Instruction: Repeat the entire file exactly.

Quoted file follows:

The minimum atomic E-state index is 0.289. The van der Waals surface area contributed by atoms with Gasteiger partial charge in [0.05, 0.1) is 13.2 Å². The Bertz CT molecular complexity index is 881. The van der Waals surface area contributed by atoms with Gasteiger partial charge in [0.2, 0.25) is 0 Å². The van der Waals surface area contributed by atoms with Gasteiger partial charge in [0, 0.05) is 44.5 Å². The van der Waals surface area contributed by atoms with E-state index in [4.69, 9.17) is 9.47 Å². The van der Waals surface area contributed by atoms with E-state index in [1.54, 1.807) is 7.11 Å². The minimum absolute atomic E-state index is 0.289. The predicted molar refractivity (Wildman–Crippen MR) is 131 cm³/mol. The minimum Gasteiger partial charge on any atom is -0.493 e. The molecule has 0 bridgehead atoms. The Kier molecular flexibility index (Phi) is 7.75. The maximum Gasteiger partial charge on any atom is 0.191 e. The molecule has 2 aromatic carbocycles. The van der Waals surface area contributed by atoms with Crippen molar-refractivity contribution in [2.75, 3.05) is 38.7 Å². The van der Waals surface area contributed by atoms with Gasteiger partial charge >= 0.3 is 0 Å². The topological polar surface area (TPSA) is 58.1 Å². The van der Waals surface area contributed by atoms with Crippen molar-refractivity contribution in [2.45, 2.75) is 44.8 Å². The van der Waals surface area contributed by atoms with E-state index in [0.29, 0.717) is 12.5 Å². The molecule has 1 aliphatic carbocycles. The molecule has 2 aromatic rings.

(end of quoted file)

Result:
The minimum atomic E-state index is 0.289. The van der Waals surface area contributed by atoms with Gasteiger partial charge in [0.05, 0.1) is 13.2 Å². The Bertz CT molecular complexity index is 881. The van der Waals surface area contributed by atoms with Gasteiger partial charge in [0.2, 0.25) is 0 Å². The van der Waals surface area contributed by atoms with Gasteiger partial charge in [0, 0.05) is 44.5 Å². The van der Waals surface area contributed by atoms with E-state index in [4.69, 9.17) is 9.47 Å². The van der Waals surface area contributed by atoms with E-state index in [1.54, 1.807) is 7.11 Å². The minimum absolute atomic E-state index is 0.289. The predicted molar refractivity (Wildman–Crippen MR) is 131 cm³/mol. The minimum Gasteiger partial charge on any atom is -0.493 e. The molecule has 0 bridgehead atoms. The Kier molecular flexibility index (Phi) is 7.75. The maximum Gasteiger partial charge on any atom is 0.191 e. The molecule has 2 aromatic carbocycles. The van der Waals surface area contributed by atoms with Crippen molar-refractivity contribution in [2.75, 3.05) is 38.7 Å². The van der Waals surface area contributed by atoms with Gasteiger partial charge >= 0.3 is 0 Å². The topological polar surface area (TPSA) is 58.1 Å². The van der Waals surface area contributed by atoms with Crippen molar-refractivity contribution in [2.45, 2.75) is 44.8 Å². The van der Waals surface area contributed by atoms with E-state index in [0.29, 0.717) is 12.5 Å². The molecule has 1 aliphatic carbocycles. The molecule has 2 aromatic rings.